What is GHG?

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Definition

What is GHG?

Greenhouse gases, or GHGs, are compound gases that trap heat or longwave radiation in the atmosphere. Their presence in the atmosphere makes the Earth’s surface warmer. Sunlight or shortwave radiation easily passes through these gases and the atmosphere. This radiation is absorbed by the surface of the earth and released as heat or longwave radiation. The molecular structure of GHGs allows them to absorb the heat released or trap them in the atmosphere and re-emit them back to the earth. This heat trapping phenomenon is known as the greenhouse effect. The accumulation of GHGs since the industrial revolution has accelerated this greenhouse effect, causing global warming and climate change.

The principal GHGs, also known as heat trapping gases, are carbon dioxide, methane, nitrous oxide, and the fluorinated gases. Carbon dioxide composes 64.3% of GHGs. It enters the atmosphere through the burning of fossil fuels, solid waste, trees and wood products, and certain chemical reactions. It is removed from the atmosphere naturally by plants as part of the biological carbon cycle. Methane is released to the atmosphere by the production and transport of coal, natural gas and oil, livestock and agricultural practices, and the decay of organic waste in municipal solid waste landfills. Nitrous oxide (N2O) is emitted during agricultural and industrial activities, and during combustion of fossil fuels and solid waste. Fluorinated gases are synthetic gases from industrial processes. They include hydrofluorocarbons, perfluorocarbons, sulfur hexafluoride, and nitrogen trifluoride. They are sometimes known as stratospheric ozone-depleting substances or high global warming potential (GWP) gases because they can be 1,000 times more powerful than carbon dioxide and can be in the atmosphere for 1,000 years.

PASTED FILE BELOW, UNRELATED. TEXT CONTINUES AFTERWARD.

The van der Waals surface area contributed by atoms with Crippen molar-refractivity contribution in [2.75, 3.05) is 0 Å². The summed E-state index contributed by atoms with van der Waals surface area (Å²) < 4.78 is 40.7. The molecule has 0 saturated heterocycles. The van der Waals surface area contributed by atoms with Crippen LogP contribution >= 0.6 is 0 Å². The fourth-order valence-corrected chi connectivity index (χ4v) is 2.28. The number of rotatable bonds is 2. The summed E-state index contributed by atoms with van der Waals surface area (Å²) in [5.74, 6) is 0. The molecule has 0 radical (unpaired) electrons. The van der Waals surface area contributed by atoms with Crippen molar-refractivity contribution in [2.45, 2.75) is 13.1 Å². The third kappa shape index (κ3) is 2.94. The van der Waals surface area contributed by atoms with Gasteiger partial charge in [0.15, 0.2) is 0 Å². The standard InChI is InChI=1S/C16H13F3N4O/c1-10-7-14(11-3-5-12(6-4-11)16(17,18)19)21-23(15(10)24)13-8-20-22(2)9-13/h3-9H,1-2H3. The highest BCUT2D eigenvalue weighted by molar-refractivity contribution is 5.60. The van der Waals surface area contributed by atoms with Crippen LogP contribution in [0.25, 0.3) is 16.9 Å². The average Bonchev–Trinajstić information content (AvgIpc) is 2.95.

GHGs can also be classified into two different types: forcing GHGs and feedback GHGs. Forcing GHGs are the four above-mentioned gases: carbon dioxide, methane, nitrous oxide, and the fluorinated gases. They take many years to leave the atmosphere and don’t react to changes in temperature or air pressure, so they are not easily removed. Feedback GHGs are water vapor. They last in the atmosphere for only a few days, and are highly active components of the climate system, meaning they respond rapidly to changes in conditions. They act as feedback to GHGs by circulating the greenhouse effect or by accentuating the warming effect of forcing GHGs.

The GHGs can be evaluated in three ways: how much, how long and how powerful. “How much” or the concentration and abundance of GHGs is important because some GHGs are produced more than others. In popular discussions about global warming and GHGs, carbon dioxide gets more focus because it is the most abundant GHG in the atmosphere. Some gases stay a long time in the atmosphere; the duration or residence in the atmosphere depends on how well-mixed into the atmosphere they become.

When a gas is well-mixed, the amount measured in the atmosphere is the same around the world. “How powerful’ refers to its Global Warming Potential (GWP) or impact on global temperatures. Some gases are more effective in absorbing energy or trapping heat than others. For instance, one pound of methane traps 21 times as much heat as one pound of carbon dioxide.